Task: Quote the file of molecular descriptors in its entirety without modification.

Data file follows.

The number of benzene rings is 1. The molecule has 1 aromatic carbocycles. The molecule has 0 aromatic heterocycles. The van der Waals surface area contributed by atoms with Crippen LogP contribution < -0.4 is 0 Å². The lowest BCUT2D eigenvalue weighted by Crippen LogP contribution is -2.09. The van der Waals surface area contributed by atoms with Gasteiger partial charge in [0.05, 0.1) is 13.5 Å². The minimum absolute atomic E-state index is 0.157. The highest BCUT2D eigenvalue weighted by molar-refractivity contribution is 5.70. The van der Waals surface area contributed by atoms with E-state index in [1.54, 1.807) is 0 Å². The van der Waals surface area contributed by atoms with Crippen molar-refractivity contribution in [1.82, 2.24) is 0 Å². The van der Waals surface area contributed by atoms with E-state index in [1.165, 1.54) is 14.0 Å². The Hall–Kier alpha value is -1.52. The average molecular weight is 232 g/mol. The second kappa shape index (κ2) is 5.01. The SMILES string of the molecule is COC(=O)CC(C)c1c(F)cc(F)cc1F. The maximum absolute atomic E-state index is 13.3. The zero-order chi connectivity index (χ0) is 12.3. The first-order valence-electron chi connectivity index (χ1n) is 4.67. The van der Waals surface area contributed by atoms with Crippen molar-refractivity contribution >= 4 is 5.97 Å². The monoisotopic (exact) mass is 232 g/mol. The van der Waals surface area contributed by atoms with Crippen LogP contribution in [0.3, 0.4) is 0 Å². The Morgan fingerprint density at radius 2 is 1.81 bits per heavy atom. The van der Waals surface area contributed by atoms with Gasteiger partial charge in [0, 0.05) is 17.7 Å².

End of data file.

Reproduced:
The number of benzene rings is 1. The molecule has 1 aromatic carbocycles. The molecule has 0 aromatic heterocycles. The van der Waals surface area contributed by atoms with Crippen LogP contribution < -0.4 is 0 Å². The lowest BCUT2D eigenvalue weighted by Crippen LogP contribution is -2.09. The van der Waals surface area contributed by atoms with Gasteiger partial charge in [0.05, 0.1) is 13.5 Å². The minimum absolute atomic E-state index is 0.157. The highest BCUT2D eigenvalue weighted by molar-refractivity contribution is 5.70. The van der Waals surface area contributed by atoms with E-state index in [1.54, 1.807) is 0 Å². The van der Waals surface area contributed by atoms with Crippen molar-refractivity contribution in [1.82, 2.24) is 0 Å². The van der Waals surface area contributed by atoms with E-state index in [1.165, 1.54) is 14.0 Å². The Hall–Kier alpha value is -1.52. The average molecular weight is 232 g/mol. The second kappa shape index (κ2) is 5.01. The SMILES string of the molecule is COC(=O)CC(C)c1c(F)cc(F)cc1F. The maximum absolute atomic E-state index is 13.3. The zero-order chi connectivity index (χ0) is 12.3. The first-order valence-electron chi connectivity index (χ1n) is 4.67. The van der Waals surface area contributed by atoms with Crippen molar-refractivity contribution >= 4 is 5.97 Å². The monoisotopic (exact) mass is 232 g/mol. The van der Waals surface area contributed by atoms with Crippen LogP contribution in [0.3, 0.4) is 0 Å². The Morgan fingerprint density at radius 2 is 1.81 bits per heavy atom. The van der Waals surface area contributed by atoms with Gasteiger partial charge in [0, 0.05) is 17.7 Å².